how to limit system() execution time?

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I'm shelling out to a unreliable 3rd party utility that
is supposed to spit some stuff out to STDOUT and exit.

It always spits out the right data but sometimes it just
doesn't exit properly and the system() call is left
hanging there..

is there any easy way (through threads perhaps?) of
giving the system() call say 10 seconds to do it's thing,
capturing the STDOUT as usual, but then killing it off if
it hasn't exited?


Re: how to limit system() execution time?

Adrian wrote:
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Did you check "perldoc -q timeout"?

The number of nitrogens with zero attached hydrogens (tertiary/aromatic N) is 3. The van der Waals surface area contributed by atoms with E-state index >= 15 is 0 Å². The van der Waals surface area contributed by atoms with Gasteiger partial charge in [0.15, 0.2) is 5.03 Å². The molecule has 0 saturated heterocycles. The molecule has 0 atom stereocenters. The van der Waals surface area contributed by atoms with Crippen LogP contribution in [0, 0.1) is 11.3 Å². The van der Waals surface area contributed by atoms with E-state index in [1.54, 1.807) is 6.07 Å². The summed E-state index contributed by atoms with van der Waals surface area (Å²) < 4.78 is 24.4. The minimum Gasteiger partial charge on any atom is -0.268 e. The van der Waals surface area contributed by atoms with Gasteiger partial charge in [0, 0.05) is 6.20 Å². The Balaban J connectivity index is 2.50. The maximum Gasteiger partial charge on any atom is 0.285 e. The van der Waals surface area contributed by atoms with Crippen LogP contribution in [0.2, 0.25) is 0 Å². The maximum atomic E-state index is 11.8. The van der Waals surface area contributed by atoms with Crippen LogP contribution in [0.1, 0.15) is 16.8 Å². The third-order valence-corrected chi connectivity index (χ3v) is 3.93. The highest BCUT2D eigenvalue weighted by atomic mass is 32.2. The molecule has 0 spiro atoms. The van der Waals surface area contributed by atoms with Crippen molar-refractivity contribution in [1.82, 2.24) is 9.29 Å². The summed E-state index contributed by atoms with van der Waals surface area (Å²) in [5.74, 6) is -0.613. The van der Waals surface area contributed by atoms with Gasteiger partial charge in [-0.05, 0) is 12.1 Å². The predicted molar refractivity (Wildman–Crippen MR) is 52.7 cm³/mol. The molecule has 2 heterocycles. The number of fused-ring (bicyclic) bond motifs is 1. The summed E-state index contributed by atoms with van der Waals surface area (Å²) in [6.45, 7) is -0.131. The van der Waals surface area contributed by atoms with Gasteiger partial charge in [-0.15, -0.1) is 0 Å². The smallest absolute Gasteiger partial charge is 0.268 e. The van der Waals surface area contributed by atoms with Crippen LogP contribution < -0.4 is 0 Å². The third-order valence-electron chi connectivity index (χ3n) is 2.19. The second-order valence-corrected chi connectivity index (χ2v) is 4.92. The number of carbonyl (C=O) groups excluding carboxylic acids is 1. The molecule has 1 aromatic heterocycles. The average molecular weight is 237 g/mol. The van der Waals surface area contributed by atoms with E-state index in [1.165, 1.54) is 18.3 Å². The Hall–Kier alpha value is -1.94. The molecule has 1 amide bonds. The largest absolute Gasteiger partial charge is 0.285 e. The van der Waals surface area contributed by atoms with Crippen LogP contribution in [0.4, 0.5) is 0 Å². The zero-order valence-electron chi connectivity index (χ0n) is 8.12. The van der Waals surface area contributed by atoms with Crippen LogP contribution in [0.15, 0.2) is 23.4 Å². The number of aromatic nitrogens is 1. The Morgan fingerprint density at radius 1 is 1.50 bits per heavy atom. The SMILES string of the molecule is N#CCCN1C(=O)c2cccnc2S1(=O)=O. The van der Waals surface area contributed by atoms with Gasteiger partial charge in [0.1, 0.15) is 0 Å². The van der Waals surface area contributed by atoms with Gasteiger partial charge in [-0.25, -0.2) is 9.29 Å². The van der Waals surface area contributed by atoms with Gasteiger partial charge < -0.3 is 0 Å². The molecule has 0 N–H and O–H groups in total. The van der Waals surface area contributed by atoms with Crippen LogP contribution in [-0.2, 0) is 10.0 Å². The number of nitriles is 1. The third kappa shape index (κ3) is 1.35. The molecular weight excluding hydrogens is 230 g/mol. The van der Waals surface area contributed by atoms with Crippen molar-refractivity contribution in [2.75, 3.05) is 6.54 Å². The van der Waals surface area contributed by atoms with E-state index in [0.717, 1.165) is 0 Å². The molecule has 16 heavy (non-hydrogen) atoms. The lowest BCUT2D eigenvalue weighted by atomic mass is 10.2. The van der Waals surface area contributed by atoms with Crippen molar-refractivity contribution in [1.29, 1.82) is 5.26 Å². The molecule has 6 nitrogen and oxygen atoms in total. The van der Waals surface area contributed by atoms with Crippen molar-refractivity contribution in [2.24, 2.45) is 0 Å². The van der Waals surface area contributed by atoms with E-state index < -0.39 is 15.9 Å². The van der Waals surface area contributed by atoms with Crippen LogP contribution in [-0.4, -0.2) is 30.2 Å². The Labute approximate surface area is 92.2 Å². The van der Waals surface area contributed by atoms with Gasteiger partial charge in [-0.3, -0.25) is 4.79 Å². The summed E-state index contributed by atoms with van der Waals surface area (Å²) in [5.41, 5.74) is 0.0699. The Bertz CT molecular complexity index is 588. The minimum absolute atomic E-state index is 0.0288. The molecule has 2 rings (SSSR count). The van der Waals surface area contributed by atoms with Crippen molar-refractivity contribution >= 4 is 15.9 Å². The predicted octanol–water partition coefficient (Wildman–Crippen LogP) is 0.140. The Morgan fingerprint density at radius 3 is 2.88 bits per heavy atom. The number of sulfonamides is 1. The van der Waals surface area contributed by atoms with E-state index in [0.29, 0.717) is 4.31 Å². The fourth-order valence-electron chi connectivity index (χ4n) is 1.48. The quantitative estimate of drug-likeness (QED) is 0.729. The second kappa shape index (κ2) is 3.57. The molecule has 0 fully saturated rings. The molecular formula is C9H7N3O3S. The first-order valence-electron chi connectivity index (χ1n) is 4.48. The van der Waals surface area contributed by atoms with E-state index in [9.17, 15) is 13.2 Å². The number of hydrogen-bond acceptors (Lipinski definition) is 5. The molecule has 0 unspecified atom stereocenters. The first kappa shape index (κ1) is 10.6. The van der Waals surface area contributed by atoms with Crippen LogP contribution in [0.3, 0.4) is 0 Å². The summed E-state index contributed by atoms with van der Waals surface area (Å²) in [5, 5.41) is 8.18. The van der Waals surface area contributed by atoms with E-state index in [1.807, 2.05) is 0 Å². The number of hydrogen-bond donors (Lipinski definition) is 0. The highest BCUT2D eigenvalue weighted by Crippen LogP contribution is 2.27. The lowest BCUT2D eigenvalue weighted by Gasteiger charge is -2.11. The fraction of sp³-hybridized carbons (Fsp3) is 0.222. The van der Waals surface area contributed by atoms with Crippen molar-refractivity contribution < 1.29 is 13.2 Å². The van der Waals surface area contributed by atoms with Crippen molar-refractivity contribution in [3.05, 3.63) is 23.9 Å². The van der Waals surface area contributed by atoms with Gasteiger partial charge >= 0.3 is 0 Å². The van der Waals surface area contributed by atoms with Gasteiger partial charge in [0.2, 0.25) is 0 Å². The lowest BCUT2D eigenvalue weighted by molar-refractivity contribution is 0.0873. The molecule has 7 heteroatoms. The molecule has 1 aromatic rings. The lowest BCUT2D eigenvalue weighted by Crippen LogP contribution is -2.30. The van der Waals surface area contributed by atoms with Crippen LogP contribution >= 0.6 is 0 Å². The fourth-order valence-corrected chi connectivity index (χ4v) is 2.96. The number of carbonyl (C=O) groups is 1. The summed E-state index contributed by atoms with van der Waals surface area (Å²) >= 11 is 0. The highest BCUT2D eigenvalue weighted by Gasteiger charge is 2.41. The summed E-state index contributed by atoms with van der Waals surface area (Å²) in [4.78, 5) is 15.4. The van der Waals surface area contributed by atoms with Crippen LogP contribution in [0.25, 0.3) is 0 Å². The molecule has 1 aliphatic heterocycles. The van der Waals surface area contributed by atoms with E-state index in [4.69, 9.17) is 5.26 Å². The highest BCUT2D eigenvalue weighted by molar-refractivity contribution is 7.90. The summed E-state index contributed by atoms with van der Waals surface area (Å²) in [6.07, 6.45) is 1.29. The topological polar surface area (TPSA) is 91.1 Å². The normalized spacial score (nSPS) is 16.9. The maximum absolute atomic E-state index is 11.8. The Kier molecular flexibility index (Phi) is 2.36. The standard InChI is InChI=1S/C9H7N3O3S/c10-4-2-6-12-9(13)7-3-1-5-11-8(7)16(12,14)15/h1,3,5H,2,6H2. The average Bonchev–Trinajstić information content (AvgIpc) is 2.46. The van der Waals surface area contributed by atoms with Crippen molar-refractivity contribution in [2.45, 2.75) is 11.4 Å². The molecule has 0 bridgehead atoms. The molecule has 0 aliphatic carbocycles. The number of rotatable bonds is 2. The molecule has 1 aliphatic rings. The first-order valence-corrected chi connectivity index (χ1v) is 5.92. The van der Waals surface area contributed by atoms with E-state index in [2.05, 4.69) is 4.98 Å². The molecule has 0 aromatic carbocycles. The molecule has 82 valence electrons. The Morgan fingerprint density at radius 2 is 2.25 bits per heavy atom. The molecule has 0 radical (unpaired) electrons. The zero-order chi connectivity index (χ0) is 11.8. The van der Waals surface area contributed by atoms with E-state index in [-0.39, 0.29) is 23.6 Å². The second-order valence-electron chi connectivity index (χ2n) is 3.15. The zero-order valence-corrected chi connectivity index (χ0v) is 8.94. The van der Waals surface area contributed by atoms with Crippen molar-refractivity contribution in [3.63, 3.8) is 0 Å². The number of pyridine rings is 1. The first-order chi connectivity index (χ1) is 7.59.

Re: how to limit system() execution time?

On Mon, 23 May 2005 05:21:25 GMT, Jürgen Exner said:
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Hmm. The first thing that occurred to me was "Do the fork()
and exec() manually, capture the pid of the child, kill it
in a SIGALRM handler."

Interestingly, the FAQ your refer to itself refers to perlipc,
which in turn talks about SIGALRM being caught in an eval block,
and says:

  If the operation being timed out is system() or qx(), this technique is
  liable to generate zombies.    If this matters to you, you'll need to
  do your own fork() and exec(), and kill the errant child process.

Now I don't know if zombies matter to the OP, nor do I quite
understand how he is capturing STDOUT using system rather than,
for instance qx// or open.

Anyhow, I'd suggest the OP look at the "Safe Pipe Opens" section
in perlipc, look at the various examples and consider setting a
SIGALRM handler and calling alarm(10) at the appropriate place.


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